James Obergefell and John Arthur were lawfully married in Maryland in 2013.
They were residents of the state of Ohio, but Ohio would not recognize
marriages of same-sex couples. However, by Ohio law, if a marriage is
valid in another state, even if not normally valid under Ohio law, Ohio
would recognize the marriage (such as, marriages between minors or first
cousins). Even so, Ohio refused to recognize James and John’s marriage,
so the couple filed suit against the state of Ohio.
At the time, John suffered from amyotrophic lateral sclerosis (ALS also known as
Lou Gehrig’s Disease) and was dying. When John died, James wanted to be recognized as the surviving
spouse so he could receive whatever benefits any other surviving spouse
could receive by law. A preliminary restraining order was granted to James
and John by District Judge Timothy Black preventing the Ohio Registrar
from accepting any death certificate regarding John unless it listed his
marital status as married and James as John’s surviving spouse.
Judge Black stated, "Throughout Ohio's history, Ohio law has
been clear: a marriage solemnized outside of Ohio is valid in Ohio if
it is valid where solemnized…" Black also noted that certain
marriages between cousins or minors, while unlawful if performed in Ohio,
were recognized by Ohio if lawful when solemnized in other states.
Other cases from Ohio with similar circumstances to James and John were
also occurring in Ohio, as well as Kentucky. These cases were ultimately
combined into one case known as
Obergefell vs. Hodges, and were heard by the Sixth Circuit Court of the United States Justice
system. The Sixth Circuit Court ruled against the plaintiffs stating,
"Not one of the plaintiffs' theories, however, makes the case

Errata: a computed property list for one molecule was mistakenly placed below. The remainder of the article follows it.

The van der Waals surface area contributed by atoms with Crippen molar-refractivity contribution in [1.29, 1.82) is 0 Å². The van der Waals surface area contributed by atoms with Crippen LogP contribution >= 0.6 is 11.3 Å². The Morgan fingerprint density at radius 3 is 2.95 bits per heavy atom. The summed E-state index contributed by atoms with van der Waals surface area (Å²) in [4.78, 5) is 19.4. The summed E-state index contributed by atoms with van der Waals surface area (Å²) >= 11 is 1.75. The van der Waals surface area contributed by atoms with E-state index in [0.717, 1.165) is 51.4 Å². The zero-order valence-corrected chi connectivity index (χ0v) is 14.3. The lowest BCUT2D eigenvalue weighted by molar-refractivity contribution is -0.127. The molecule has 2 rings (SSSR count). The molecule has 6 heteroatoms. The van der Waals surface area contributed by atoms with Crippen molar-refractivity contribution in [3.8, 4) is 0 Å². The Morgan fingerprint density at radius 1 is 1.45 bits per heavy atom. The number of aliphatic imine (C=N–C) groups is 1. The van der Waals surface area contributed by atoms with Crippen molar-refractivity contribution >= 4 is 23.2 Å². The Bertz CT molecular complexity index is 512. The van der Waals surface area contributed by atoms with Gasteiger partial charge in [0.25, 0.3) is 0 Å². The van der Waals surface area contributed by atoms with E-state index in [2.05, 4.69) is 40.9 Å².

for constitutionalizing the definition of marriage and for removing the
issue from the place it has been since the founding: in the hands of state
voters." The plaintiffs appealed to the United States Supreme Court.
The United States Supreme Court, in a five-to-four decision overturned
the Sixth Circuit Court’s decision. The majority of the Justices
decided that banning same-sex marriages and failure to recognize same-sex
marriage were violations of the Due Process Clause and the Equal Protection
Clause of the 14th Amendment.
Writing for the plaintiff’s Justice Kennedy wrote:
“No union is more profound than marriage, for it embodies the highest
ideals of love, fidelity, devotion, sacrifice, and family. In forming
a marital union, two people become something greater than once they were.
As some of the petitioners in these cases demonstrate, marriage embodies
a love that may endure even past death. It would misunderstand these men
and women to say they disrespect the idea of marriage. Their plea is that
they do respect it, respect it so deeply that they seek to find its fulfillment
for themselves. Their hope is not to be condemned to live in loneliness,
excluded from one of civilization's oldest institutions. They ask
for equal dignity in the eyes of the law. The Constitution grants them